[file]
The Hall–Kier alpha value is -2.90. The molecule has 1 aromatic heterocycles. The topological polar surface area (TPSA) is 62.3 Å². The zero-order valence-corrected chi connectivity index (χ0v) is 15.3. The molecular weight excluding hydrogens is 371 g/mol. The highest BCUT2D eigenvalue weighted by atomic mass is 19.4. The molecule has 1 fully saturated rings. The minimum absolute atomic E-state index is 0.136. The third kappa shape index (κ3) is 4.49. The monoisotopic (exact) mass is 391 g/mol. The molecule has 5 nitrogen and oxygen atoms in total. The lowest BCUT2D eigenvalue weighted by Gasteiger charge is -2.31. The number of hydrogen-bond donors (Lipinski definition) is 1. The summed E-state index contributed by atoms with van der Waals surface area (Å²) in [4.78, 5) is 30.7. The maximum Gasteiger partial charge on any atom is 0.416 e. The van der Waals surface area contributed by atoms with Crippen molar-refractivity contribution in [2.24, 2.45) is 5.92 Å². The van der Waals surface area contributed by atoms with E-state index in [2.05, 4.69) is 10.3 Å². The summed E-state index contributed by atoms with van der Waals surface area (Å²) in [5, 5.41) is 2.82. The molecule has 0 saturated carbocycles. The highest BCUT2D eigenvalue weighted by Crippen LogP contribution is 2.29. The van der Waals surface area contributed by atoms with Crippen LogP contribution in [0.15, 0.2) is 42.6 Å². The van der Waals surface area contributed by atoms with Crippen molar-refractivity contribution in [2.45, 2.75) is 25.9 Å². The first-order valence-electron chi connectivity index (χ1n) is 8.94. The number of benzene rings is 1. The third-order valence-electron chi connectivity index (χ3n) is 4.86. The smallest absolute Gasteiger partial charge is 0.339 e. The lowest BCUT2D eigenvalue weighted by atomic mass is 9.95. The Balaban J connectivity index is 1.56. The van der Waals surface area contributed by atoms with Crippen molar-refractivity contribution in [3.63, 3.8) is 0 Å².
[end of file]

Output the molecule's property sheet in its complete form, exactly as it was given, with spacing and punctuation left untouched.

The Hall–Kier alpha value is -2.90. The molecule has 1 aromatic heterocycles. The topological polar surface area (TPSA) is 62.3 Å². The zero-order valence-corrected chi connectivity index (χ0v) is 15.3. The molecular weight excluding hydrogens is 371 g/mol. The highest BCUT2D eigenvalue weighted by atomic mass is 19.4. The molecule has 1 fully saturated rings. The minimum absolute atomic E-state index is 0.136. The third kappa shape index (κ3) is 4.49. The monoisotopic (exact) mass is 391 g/mol. The molecule has 5 nitrogen and oxygen atoms in total. The lowest BCUT2D eigenvalue weighted by Gasteiger charge is -2.31. The number of hydrogen-bond donors (Lipinski definition) is 1. The summed E-state index contributed by atoms with van der Waals surface area (Å²) in [4.78, 5) is 30.7. The maximum Gasteiger partial charge on any atom is 0.416 e. The van der Waals surface area contributed by atoms with Crippen molar-refractivity contribution in [2.24, 2.45) is 5.92 Å². The van der Waals surface area contributed by atoms with E-state index in [2.05, 4.69) is 10.3 Å². The summed E-state index contributed by atoms with van der Waals surface area (Å²) in [5, 5.41) is 2.82. The molecule has 0 saturated carbocycles. The highest BCUT2D eigenvalue weighted by Crippen LogP contribution is 2.29. The van der Waals surface area contributed by atoms with Crippen LogP contribution in [0.15, 0.2) is 42.6 Å². The van der Waals surface area contributed by atoms with Crippen molar-refractivity contribution in [2.45, 2.75) is 25.9 Å². The first-order valence-electron chi connectivity index (χ1n) is 8.94. The number of benzene rings is 1. The third-order valence-electron chi connectivity index (χ3n) is 4.86. The smallest absolute Gasteiger partial charge is 0.339 e. The lowest BCUT2D eigenvalue weighted by atomic mass is 9.95. The Balaban J connectivity index is 1.56. The van der Waals surface area contributed by atoms with Crippen molar-refractivity contribution in [3.63, 3.8) is 0 Å².